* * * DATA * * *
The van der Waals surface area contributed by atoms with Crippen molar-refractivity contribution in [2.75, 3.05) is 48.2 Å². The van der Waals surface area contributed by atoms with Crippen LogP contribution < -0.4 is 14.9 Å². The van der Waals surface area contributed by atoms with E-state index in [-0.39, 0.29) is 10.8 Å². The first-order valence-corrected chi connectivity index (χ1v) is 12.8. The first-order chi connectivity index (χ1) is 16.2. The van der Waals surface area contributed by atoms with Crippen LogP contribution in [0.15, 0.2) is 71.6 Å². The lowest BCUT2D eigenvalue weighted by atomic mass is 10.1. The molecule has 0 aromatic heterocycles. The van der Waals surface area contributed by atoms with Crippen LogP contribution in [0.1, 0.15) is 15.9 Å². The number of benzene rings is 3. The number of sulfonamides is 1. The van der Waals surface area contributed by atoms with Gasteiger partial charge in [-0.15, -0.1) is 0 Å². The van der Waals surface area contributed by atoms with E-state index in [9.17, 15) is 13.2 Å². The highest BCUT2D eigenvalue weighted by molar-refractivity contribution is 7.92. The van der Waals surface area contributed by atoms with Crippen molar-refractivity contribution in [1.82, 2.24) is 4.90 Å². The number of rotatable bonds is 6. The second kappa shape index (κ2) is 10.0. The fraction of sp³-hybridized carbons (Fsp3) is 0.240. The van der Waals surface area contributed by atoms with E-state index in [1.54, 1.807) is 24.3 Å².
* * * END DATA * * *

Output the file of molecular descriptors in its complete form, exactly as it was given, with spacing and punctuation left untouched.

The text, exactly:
The van der Waals surface area contributed by atoms with Crippen molar-refractivity contribution in [2.75, 3.05) is 48.2 Å². The van der Waals surface area contributed by atoms with Crippen LogP contribution < -0.4 is 14.9 Å². The van der Waals surface area contributed by atoms with E-state index in [-0.39, 0.29) is 10.8 Å². The first-order valence-corrected chi connectivity index (χ1v) is 12.8. The first-order chi connectivity index (χ1) is 16.2. The van der Waals surface area contributed by atoms with Crippen LogP contribution in [0.15, 0.2) is 71.6 Å². The lowest BCUT2D eigenvalue weighted by atomic mass is 10.1. The molecule has 0 aromatic heterocycles. The van der Waals surface area contributed by atoms with Crippen LogP contribution in [0.1, 0.15) is 15.9 Å². The number of benzene rings is 3. The number of sulfonamides is 1. The van der Waals surface area contributed by atoms with Gasteiger partial charge in [-0.15, -0.1) is 0 Å². The van der Waals surface area contributed by atoms with E-state index in [9.17, 15) is 13.2 Å². The highest BCUT2D eigenvalue weighted by molar-refractivity contribution is 7.92. The van der Waals surface area contributed by atoms with Crippen molar-refractivity contribution in [1.82, 2.24) is 4.90 Å². The number of rotatable bonds is 6. The second kappa shape index (κ2) is 10.0. The fraction of sp³-hybridized carbons (Fsp3) is 0.240. The van der Waals surface area contributed by atoms with E-state index in [1.54, 1.807) is 24.3 Å².